Everyone’s favorite paper supply office manager is known for his insightful wisdom, so we thought we’d apply some of Michael Scott’s quips to B2B sales.
1: Learn how to leverage the power of PowerPoint
According to a survey by Selling Power, 76% of B2B sales professionals need presentations to perform their jobs. Unfortunately, many sales reps stick with basic PowerPoint skills and never learn how to create truly impactful, impressive presentations for their buyers.
It’s time to learn how to transform those boring PowerPoint presentations into rich media experiences (preferably before someone asks you to discuss PowerPoint in front of the whole office staff). Your buyers will thank you.
2: Be wary of the “too good to be true” sales lead
Before you spend all your time pursuing the golden deal that has everything (interested buying team, limitless budget, accelerated timeline, etc.), take a page from Michael Scott’s book and treat that deal with a bit of “stitiousness.” Don’t ignore it, but don’t put all your sales eggs in one basket either.
3: Bigger doesn’t always mean better for B2B sales
The bigger the deal, the more buying team members, requirements to consider and obstacles to overcome. Just because a single deal will allow you to hit your quota doesn’t mean that it’s worth the effort (assuming it closes at all).
Find out what deal size is ideal for your organization and focus your efforts on those.
4: You should always plan your pitch
No buyer wants to listen to you ramble on and on about your products or services. Plan your messaging around your buyer’s needs.
If it’s something your buyer isn’t interested in hearing, it’s probably not something you need to say, so skip the “improversation.”
5: When you still haven’t made your quota, stay optimistic
As the year-end sales quota pressure starts mounting, it’s important to keep your cool. A sales rep who is pushy and desperate is not going to engage with buyers effectively. Instead, try to stay optimistic and try new strategies to win more deals.
6: The right questions can make a big difference
Asking questions can really move deals forward and increase buyer engagement, but you have to ask the right questions in the right way. From asking questions with power to learning how to really drill down, practicing the art of asking questions will help any rep deal with the “Toby” in their pipeline.
7: Learn from your A sellers
Every sales team has star performers and sales reps who… struggle. Wherever you are in the sales performance spectrum, always be aware of what strategies are working for the other reps on your team. By “swallowing their ideas” you’ll improve your own selling performance.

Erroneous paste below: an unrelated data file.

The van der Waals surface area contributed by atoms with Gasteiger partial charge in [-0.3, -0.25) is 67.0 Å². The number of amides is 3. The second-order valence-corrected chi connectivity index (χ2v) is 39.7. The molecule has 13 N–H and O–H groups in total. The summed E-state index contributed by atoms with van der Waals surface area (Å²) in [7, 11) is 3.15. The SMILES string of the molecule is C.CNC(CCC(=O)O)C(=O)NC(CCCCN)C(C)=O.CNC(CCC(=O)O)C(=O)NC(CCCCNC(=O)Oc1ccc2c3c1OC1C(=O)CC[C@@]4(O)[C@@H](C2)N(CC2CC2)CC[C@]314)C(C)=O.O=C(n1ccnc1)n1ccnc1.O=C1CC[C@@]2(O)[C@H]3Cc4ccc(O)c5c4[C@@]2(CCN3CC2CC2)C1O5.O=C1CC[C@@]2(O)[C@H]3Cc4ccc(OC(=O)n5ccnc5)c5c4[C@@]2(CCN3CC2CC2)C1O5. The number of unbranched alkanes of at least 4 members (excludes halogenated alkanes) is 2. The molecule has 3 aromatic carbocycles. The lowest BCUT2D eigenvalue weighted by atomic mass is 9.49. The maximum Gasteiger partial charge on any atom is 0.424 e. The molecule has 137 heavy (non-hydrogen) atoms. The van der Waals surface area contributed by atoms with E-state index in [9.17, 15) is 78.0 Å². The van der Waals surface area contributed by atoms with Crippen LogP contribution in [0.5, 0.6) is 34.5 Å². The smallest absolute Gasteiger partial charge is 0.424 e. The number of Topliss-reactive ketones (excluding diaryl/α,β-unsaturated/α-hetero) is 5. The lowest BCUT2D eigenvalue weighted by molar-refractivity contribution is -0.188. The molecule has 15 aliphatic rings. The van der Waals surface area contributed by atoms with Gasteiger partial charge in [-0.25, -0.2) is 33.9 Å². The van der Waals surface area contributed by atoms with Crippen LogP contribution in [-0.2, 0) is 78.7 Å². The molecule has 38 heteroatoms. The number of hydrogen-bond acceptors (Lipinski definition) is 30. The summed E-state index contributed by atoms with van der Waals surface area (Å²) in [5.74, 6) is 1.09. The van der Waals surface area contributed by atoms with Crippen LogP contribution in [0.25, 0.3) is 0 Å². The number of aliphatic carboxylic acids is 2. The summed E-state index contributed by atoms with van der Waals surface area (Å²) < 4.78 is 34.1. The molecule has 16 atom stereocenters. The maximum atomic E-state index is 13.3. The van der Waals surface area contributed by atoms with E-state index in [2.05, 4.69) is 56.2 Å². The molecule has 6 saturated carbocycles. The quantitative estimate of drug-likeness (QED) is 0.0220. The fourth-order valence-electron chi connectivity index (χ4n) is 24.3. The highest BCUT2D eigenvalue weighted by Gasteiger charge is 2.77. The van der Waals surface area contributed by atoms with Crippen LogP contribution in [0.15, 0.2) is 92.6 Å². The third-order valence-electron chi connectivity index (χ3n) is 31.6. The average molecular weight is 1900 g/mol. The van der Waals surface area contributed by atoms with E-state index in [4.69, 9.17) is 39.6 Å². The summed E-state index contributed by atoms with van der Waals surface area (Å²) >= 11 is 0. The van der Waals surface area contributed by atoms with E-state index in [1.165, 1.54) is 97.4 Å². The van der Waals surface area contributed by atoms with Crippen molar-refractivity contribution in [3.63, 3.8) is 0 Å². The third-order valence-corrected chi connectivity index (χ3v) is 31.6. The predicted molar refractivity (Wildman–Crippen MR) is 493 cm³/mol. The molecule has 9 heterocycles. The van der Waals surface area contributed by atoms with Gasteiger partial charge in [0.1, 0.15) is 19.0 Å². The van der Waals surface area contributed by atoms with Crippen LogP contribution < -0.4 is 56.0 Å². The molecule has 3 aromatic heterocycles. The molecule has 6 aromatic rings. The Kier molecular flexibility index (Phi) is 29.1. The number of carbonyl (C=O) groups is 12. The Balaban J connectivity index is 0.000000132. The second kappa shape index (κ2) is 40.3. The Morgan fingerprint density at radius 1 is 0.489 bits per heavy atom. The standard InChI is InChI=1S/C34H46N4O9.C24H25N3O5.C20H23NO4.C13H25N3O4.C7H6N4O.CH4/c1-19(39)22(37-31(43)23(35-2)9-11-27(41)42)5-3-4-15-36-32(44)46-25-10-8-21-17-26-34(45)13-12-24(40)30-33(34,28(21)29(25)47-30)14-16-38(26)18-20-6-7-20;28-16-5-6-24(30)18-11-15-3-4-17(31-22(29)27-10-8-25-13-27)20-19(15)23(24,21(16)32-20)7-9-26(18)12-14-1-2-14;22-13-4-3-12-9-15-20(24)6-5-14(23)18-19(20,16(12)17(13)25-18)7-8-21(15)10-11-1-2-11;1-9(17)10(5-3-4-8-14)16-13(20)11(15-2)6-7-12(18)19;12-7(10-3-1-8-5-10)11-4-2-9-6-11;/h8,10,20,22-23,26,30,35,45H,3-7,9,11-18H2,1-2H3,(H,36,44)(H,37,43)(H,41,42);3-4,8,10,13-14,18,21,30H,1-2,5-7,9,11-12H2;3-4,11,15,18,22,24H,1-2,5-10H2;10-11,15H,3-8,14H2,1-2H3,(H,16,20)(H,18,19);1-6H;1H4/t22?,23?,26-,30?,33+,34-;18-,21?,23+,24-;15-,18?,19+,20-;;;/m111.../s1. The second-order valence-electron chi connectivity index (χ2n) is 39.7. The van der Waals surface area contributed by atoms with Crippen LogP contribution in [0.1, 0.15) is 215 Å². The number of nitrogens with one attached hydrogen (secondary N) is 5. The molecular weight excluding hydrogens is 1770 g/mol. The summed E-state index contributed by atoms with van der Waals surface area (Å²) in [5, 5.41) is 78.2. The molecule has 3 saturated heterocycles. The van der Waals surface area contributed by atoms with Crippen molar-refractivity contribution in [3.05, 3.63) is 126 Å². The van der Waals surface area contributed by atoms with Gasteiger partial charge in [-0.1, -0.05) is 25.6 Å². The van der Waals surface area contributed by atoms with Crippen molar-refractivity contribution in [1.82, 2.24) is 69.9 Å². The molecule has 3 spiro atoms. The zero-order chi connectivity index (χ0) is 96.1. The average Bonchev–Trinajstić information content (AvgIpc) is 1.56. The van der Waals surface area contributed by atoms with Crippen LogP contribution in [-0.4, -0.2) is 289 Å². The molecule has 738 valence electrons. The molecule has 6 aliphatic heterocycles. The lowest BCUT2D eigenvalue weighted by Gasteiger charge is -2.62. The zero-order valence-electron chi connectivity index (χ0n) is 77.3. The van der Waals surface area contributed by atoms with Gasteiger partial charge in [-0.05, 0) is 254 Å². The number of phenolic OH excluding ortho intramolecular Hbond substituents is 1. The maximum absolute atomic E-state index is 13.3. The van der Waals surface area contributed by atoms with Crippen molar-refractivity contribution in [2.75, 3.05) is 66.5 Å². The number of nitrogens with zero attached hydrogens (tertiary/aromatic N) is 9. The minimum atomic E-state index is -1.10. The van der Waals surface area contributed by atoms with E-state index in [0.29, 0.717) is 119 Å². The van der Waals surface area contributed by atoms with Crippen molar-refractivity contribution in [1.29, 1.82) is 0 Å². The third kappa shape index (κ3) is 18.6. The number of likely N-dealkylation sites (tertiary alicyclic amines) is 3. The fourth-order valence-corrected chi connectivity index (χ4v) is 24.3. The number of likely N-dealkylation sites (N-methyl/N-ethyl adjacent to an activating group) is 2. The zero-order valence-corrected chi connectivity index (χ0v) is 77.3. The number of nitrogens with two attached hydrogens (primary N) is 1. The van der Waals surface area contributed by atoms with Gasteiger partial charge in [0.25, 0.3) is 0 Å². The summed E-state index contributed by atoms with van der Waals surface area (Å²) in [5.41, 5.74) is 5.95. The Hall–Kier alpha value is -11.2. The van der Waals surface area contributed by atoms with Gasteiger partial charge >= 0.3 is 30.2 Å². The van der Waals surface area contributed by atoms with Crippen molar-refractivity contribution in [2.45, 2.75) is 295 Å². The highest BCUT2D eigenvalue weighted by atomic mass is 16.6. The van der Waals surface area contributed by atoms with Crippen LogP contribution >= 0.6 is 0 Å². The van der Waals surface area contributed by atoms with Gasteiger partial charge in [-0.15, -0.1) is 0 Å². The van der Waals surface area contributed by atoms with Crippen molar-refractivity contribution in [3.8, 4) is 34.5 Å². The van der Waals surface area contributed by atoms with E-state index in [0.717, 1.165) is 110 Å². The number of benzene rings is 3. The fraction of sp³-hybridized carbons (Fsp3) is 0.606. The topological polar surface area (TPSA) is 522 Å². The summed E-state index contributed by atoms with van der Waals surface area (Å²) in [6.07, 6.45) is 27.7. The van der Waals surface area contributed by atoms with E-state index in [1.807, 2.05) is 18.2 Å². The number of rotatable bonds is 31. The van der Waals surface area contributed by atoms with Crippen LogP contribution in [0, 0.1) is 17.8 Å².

8: Make it all about your buyer
Your buyers don’t care about how awesome your company is. They care about how your company can help them.
Make your buyers feel appreciated and respected by making any presentations, meetings, calls, emails, etc. all about their needs.
9: Plan out your opportunities
Sales reps all know the drill: make phone calls, follow up with buyers and win deals. Easy peasy, right? Not always.
In a much more real sense, reps have no idea what to do each day to have the biggest impact on deals. The answer is to plan. Assess your pipeline opportunities on a regular basis to decide which deals are most worth pursuing first.
10: Confidence matters in sales
Confident sales reps win more deals than sales reps who are timid. Before you go into a meeting or sales call, give yourself a minute to pump yourself up so that you come across to your buyers as confident and fierce as Beyoncé.
Nobody says no to Beyoncé.
11: A little research goes a long way
Okay, so maybe Wikipedia isn’t the best place to research your buyer, but Michael Scott clearly recognized the value of having the best possible information.
Before you go into a sales call or meeting, do some quick digging into your buyer’s industry, environment and core business issues. A tool like InsideView can even collect all that data for you automatically.
12: Build relationships with your buyers
According to SAP, buyers rate trust as the single most important factor when purchasing products or services, ahead of experience and cost.
Instead of limiting your conversations to your products and services, build a relationship with your buyer by getting to know them.
13: It’s okay to get upset about lost deals
We’ve all been there. You put hours of effort into nurturing a prospect, and then you get the “we’ve decided to choose another vendor” message. It sucks.
Take a minute to let it out, vent your emotions. Feeling better? Good. Now you can move on to other buyers that are really interested in your company.
Take these sales lessons to heart, but most of all, remember this great Michael Scott advice: